Weather forecasting can be more than a job. But Chris Maier, the warning coordination meteorologist at Juneau's National Weather Service office, said he's enjoying the adventure.
Since Saturday, he's been helping respond to a Malaysian freighter that broke in half off the west side of Unalaska Island in the Aleutians.
With Bering Sea waves as tall as 25 feet, workers are skimming oil from the ship's spill and working to rescue wildlife on the beach and salvage the 738-foot Selendang Ayu.
"It's great any time you get to get out and work with the folks who really need weather information, and you get immediate feedback," Maier said via satellite telephone.
For more on freighter
Houston-based team to take another look at salvage plan
Maier is up by 5:30 a.m. to get to the incident management team's command center in a small hotel meeting room in Dutch Harbor.
"It's laptop DSL-cable city," he said, describing the web of cables and portable computers in the room.
People need to know what they'll face from the elements, he said. Workers are on the water and in the air at varying altitudes with both helicopters and fixed-wing aircraft.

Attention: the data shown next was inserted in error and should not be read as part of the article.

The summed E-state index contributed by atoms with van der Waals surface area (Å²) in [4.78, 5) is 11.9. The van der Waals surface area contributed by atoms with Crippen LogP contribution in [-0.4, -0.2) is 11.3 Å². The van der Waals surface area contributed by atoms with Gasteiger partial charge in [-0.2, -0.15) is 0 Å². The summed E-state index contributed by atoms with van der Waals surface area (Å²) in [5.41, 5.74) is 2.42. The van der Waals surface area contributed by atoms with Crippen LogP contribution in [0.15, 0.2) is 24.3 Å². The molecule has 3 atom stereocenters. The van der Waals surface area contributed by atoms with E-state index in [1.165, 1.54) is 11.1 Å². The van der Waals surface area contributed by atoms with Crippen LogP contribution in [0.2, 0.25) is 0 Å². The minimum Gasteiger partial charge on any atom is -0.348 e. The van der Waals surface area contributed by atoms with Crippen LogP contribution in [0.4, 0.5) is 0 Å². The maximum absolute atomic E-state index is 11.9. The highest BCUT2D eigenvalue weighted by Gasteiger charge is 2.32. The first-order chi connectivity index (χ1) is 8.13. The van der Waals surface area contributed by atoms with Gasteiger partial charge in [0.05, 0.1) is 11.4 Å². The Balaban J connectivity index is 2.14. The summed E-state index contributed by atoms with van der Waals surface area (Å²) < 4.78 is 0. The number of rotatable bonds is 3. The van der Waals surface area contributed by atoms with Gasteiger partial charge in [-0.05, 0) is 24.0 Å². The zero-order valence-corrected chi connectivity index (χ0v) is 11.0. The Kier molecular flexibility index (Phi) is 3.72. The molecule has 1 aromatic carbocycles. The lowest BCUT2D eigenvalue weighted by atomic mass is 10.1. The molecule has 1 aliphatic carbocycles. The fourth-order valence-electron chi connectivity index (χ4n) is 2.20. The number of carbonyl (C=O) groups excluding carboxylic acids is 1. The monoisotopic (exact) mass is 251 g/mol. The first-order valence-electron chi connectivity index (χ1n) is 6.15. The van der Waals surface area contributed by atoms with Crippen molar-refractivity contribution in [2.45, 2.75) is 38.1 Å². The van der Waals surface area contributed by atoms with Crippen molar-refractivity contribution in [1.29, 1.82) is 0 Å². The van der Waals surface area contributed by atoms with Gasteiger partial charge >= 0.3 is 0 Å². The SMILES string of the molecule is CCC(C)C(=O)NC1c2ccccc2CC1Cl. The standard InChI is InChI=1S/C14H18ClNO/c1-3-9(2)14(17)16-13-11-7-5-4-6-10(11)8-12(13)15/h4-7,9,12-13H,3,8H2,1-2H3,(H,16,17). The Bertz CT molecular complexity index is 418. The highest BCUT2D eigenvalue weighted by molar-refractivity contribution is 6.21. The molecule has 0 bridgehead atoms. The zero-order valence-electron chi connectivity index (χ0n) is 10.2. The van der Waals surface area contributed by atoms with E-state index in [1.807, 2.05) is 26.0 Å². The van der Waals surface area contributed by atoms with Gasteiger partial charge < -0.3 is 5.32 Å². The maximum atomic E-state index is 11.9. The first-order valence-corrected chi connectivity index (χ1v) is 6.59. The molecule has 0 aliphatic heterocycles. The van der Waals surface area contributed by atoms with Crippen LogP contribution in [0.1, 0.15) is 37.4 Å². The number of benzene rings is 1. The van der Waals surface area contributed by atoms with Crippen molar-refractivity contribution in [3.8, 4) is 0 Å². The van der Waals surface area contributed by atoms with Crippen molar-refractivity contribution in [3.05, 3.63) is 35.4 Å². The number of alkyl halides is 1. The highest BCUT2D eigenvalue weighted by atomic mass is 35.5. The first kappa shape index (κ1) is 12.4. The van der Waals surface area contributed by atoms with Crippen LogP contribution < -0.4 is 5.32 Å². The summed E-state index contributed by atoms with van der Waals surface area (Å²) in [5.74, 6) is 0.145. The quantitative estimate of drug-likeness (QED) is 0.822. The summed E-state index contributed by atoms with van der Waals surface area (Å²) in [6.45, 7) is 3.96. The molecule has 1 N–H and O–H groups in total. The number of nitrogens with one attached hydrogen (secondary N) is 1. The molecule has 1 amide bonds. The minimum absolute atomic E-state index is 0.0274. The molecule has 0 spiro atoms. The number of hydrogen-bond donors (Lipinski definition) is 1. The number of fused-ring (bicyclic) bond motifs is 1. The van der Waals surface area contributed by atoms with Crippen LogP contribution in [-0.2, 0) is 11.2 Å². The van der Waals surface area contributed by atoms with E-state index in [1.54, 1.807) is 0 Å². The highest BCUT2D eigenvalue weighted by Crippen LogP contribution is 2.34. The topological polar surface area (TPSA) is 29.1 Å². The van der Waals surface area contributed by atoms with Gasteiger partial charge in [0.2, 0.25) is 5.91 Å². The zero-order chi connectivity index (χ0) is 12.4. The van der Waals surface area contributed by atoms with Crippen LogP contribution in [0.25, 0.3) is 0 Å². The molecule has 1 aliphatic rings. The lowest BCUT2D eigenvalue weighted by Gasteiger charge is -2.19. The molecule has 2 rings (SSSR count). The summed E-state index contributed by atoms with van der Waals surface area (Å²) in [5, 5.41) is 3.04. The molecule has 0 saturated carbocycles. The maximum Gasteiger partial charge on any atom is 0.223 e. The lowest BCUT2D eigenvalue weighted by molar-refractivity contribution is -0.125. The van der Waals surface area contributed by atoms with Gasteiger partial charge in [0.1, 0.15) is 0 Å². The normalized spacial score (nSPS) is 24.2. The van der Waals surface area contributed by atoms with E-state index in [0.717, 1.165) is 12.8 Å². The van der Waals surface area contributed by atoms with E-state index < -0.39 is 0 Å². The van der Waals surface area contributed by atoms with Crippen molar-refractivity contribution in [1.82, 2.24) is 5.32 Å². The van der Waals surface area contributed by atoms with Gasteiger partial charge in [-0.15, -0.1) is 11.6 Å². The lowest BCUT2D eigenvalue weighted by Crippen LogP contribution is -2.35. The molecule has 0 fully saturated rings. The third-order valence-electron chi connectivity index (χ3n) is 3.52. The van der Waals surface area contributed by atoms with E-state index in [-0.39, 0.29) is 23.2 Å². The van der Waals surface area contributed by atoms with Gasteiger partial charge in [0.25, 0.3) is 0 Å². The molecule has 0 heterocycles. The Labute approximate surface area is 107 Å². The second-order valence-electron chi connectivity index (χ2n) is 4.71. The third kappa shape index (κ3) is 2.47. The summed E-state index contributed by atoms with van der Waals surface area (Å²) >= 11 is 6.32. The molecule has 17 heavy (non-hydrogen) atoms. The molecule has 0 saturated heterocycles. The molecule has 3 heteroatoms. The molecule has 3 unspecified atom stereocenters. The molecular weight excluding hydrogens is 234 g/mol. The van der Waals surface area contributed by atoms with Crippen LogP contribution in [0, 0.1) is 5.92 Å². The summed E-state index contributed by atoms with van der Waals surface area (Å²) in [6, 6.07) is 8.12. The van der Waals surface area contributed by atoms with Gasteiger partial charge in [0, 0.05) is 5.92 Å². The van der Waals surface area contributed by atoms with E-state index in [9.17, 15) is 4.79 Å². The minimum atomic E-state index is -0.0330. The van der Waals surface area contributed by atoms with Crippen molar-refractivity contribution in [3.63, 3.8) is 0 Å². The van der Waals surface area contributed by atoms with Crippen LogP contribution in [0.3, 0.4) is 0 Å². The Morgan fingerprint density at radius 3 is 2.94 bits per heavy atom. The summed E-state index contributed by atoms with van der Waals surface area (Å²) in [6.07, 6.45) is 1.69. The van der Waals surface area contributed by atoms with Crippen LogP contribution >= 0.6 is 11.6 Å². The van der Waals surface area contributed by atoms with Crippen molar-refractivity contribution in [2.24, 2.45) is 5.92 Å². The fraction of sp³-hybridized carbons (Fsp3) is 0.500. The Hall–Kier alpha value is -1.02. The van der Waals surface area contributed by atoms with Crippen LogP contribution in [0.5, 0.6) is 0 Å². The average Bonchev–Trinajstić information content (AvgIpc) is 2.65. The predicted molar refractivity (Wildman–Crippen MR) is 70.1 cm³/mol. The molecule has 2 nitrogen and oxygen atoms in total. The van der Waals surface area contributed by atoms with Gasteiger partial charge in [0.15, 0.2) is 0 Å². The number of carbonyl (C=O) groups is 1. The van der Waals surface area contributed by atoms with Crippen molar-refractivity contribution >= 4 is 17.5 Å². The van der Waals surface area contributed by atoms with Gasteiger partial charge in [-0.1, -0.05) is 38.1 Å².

There's an 8:30 a.m. briefing, and through the day he huddles with helicopter pilots asking how they'll be working - "what's on the deck, what kind of turbulence they can expect, the winds and icing."
There's another forecast at 2 p.m. Meanwhile, he keeps in contact with regular area forecasters who know what the weather can do. He also coordinates issues with headquarters and works to get information on the weather service Web site.
Spending the holiday season at the Bering Sea isn't his first choice, he said. He has "a lovely wife and beautiful 6-month-old daughter at home." His schedule calls for him to finish his assignment on Dec. 24 or Dec. 26.
Maier trained to be an incident responder when he was working in Salt Lake City. He wanted to work with people fighting wildfires, and he was called out about 40 times.
After coming to Juneau about three years ago, he volunteered to train to respond to oil spills.
"You're dealing with folks whose lives are on the line," he said. "You get a lot of storms here, especially in the winter. The weather gets ugly very fast."
Maier said he has been impressed with watching people from the Coast Guard risk their lives for the cause, just as he admires the work of firefighters.
His scariest moment, though, came on his plane's approach into Dutch Harbor, he said. "I know what I'm getting into when I get in the air."
Tony Carroll can be reached at firstname.lastname@example.org.
© 2018. All Rights Reserved. | Contact Us